• Providers, Take Note: Cigna Increases Its Recovery Efforts

    By William McDonald, Esq. Email Bill March 30, 2017 Long Island medical providers have learned that Cigna is once again striving to “recover” payments made to them. Cigna’s investigation focuses primarily on out-of-network providers, since it believes that its contract language with self-funded ERISA plans entitles it to recover payments made for out-of-network services. Cigna employs a classic flanking maneuver to box in the targeted providers.  It begins by sending letters to its members who have received services at out-of-network providers. The letter asks about services provided, the dates such services were provided, and whether the member paid any co-pay or co-insurance payment to ...

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    Wednesday, March 29th, 2017

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William McDonald, Esq.

McDonald’s Criminal Defense Blog

  • New Treasury Efforts to Fight Money Laundering Through New York Real Estate

    By William McDonald, Esq. January 22, 2016 To combat the scourge of money laundering from transnational criminal syndicates, the United States Treasury has issued new Geographic Targeting Orders (“GTOs”) to Manhattan and Miami Dade County requiring title insurance companies to reveal beneficial owners of entities purchasing real estate for cash. GTOs are directives with limited duration issued by the Secretary of Treasury through the Financial Crimes Enforcement Network (“FINCEN”) and are authorized under the Bank Secrecy Act (31 USC 5326).  After passage of the Patriot Act, TROs, by definition, last for 180 days. The January 13, 2016 announcement from FINCEN specifies that this GTO ...

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    Monday, January 25th, 2016

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Eryn Truong, Esq.

Truong’s Intellectual Property Blog

  • “Fearless Girl” and “Charging Bull” Square Off

    By Eryn Truong, Esq. Email Eryn April 27, 2017 Last month, on International Women’s Day, the “Fearless Girl” statue was installed in New York City’s Financial District as a symbol of female empowerment, standing opposite the iconic “Charging Bull” statue that has come to symbolize Wall Street.  However, earlier this month, the sculptor who created the “Charging Bull” said “Fearless Girl” violates his copyright and subverts the bull’s meaning. The “Charging Bull” was created 30 years ago after the stock market crash to convey a positive, optimistic message.  The sculptor of the bull, Arturo Di Modica, says that it carries a meaning of “freedom ...

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    Wednesday, April 26th, 2017

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Arthur Yermash, Esq.

Yermash’s Labor And Employment Blog

  • New York Attorney General Pushes Back on Non-Compete Agreements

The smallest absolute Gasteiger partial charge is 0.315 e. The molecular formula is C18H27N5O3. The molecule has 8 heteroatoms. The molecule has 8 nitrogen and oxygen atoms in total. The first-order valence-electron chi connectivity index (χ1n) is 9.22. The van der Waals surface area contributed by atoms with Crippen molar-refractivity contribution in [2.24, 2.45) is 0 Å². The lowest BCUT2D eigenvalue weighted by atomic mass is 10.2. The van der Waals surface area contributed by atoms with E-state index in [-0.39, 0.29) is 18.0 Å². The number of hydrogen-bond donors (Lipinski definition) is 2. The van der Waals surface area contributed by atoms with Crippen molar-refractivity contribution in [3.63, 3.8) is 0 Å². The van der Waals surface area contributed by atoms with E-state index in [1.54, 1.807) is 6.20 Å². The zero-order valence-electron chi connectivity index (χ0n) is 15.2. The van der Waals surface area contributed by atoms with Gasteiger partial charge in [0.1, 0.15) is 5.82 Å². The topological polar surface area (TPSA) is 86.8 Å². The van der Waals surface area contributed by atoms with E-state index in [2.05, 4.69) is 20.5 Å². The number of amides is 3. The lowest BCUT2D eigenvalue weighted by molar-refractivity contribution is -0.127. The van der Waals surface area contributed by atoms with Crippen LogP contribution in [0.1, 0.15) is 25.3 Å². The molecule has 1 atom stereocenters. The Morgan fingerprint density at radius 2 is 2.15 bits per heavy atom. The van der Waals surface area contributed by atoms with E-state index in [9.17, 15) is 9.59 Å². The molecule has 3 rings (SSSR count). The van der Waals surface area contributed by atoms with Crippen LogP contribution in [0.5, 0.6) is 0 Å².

Published in the Hauppauge Reporter, January 2017 By Arthur Yermash, Esq. Email Arthur It’s a business owner’s worst nightmare: an employee leaves to work for a competitor, and tucked into the boxes in which he’s packing his diplomas and photos are your customer lists and confidential information. Enter a non-compete agreement, which prohibits the employee from working for a rival company for a specified amount of time after leaving your employ.  Traditionally, employers have used non-compete agreements as tools to protect their interests with respect to high-level employees with specific skills and those with access to highly valuable information such as trade secrets and customer ...

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    Wednesday, October 26th, 2016

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fe web resize

Eisenbud’s Environmental Blog

  • What You Should Know About Pesticides on Your Lawn

    This month I’m pleased to share an article by my colleague Lilia Factor that recently appeared in the Suffolk Lawyer addressing considerations regarding pesticide use.  —Fred Eisenbud E-mail Lilia Published in Suffolk Lawyer, April 2016 Spring is here and with it, our thoughts turn to battling weeds.  To wage our battles, we often hire landscapers and, after signing the contract, put our trust in these people to ensure that our lawns stay lush green and dandelion-free.  However, what many homeowners do not realize is that the use and application of pesticides by commercial providers is highly regulated by the New York State Department of Environmental Conservation ...

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    Monday, May 23rd, 2016

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Marc Alessi

Alessi’s Startups Blog

  • Entrepreneurs: These Networking Blunders Can Cost You

    By Marc Alessi, Esq. E-mail Marc April 25, 2016 Successful entrepreneurs know that having a strong network behind them is critical. Done well, networking is hard but important work.  There’s no shortage of mixers, parties, meetings, and lectures to attend, and most professionals, business owners, and job seekers have no problem showing up.  But too many people think they’ve done their job just by walking in.  They pass the time by traveling in a pack with the people they came with, lingering by the food table, or checking Facebook on their phone.   At the other extreme are those who interrupt conversations and make requests ...

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    Friday, April 22nd, 2016